We took William for a walk to Waitrose. It wasn’t cold out but the best of Summer really has deserted us, now. He was happy with his babyccino but the barista was very generous with the chocolate sprinkles. The green frog biscuit looked attractive but the main ingredient seemed to be granite, his little teeth barely managed to nibble off some small chunks. He much preferred Grandad’s and Oma’s biscuits, shortbread.

William with a very hard biscuit

Later, in the park, he watched in awe as the squirrels ran up the trees, but he didn’t attempt to follow on this occasion.

After waking from his nap, he helped Oma make a cake. And after collecting Martha from nursery, she helped decorate the cake.

Liam, Martha and the cake

Oma enjoyed blowing out the three candles, very far short of her actual age, and the cake was delicious.

William, Mummy and Daddy

We’re getting back into our old routine, and this usually means a jaunt into Didsbury on a Saturday morning. So that’s what we did. And who knew people in Didsbury were so political?

Homes for people, not for profit

Not only is there a banner outside potential residential accommodation, but we were accosted by a lady inviting us to join the anti-brexit march in London next weekend. We were pleased to tell her that we’d already planned to be there.

Following my success earlier in the week with Liesel’s laptop, I donned the techy hat again and dismantled my Kindle. It used to keep charge for at least a couple of weeks, but this period has slowly been getting shorter. This week, I was charging it every day. I installed a new battery and I’m delighted to say, so far, touch wood, it’s still working ok. Never have I seen so many small screws in one device: 14 of them, each no more than a millimetre in length. Again, no bits left over afterwards!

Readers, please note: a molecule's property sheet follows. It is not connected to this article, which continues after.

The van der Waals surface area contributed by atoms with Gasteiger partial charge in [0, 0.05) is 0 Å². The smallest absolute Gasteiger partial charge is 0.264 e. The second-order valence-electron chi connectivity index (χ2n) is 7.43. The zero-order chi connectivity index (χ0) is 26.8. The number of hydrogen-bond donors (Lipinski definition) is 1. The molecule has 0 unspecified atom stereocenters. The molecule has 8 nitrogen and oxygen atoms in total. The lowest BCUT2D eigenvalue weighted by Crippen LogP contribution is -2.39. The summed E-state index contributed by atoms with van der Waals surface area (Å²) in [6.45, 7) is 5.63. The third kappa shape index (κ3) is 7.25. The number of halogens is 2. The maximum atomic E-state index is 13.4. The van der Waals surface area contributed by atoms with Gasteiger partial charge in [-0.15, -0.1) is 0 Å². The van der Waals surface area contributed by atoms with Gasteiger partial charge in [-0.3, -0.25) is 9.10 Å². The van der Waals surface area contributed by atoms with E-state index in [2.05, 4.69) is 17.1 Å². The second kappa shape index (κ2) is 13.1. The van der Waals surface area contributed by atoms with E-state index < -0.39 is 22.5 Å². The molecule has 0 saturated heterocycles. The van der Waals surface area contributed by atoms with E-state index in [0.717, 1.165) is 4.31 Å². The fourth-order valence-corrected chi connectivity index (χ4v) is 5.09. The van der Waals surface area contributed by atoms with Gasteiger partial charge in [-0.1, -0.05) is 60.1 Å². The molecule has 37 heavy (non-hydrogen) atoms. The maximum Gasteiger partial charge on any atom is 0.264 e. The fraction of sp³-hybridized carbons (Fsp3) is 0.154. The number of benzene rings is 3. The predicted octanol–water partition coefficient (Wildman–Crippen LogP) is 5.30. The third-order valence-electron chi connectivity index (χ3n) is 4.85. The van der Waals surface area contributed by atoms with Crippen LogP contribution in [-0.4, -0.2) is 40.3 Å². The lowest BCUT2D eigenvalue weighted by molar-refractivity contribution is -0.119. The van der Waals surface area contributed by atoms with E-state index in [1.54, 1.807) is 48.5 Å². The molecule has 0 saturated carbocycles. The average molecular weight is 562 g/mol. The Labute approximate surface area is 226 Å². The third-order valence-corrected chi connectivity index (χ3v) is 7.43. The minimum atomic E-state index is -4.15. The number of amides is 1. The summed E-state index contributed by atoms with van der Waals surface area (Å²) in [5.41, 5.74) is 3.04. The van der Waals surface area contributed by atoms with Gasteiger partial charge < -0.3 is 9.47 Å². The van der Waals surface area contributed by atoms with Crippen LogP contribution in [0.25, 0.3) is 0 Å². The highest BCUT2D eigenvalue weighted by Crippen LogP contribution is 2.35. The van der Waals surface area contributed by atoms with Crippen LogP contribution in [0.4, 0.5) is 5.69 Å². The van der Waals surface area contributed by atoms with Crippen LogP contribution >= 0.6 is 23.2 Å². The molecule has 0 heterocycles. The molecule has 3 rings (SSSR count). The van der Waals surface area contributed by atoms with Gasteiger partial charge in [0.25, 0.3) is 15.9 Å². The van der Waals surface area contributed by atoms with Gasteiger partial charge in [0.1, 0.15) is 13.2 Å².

The River Mersey was flowing fast again and one of the local golf courses was slightly waterlogged.

The world’s first Water Golf course

There were a couple of signs warning of floods, and sure enough, part of the road was wet and muddy, but not flooded enough, today, to justify turning back.

Mud on the road

Liesel and I went to see both children swimming. The highlight was, near the end of her lesson, when Liam threw Martha at Kirsty, the teacher, and she threw her back.

The part of the sparrow hawk is played by Liam, the part of the half-a-pigeon is played by Martha, the part of Costa’s window is played by the surface of the water

I walked part of the way home and despite my expectations, it stayed dry!

The afternoon was spent at home, listening to the radio: something old and something new. Amy Lamé played the whole of The Clash’s London Calling album, warts, naughty words and all.

In the evening, our next Manchester Literature Festival event was Guy Garvey with poet laureate Simon Armitage in conversation with Katie Popperwell. Delighted to say that Jenny came with us.

Katie, Guy, Guy and Simon

The lead singer from Elbow and the Poet Laureate are friends in real life, and the evening’s discussion was full of laughter, wisdom, modesty, camaraderie, warmth, truth, generosity and so much love, as someone tweeted.

Simon Armitage and Mick

Yes, I bought the new book.

Author: mickandlieselsantics

We are a married couple, married to each other, one American, one Brit, one male, one female, neither of us as fit as we would like to be, over 109 years old altogether.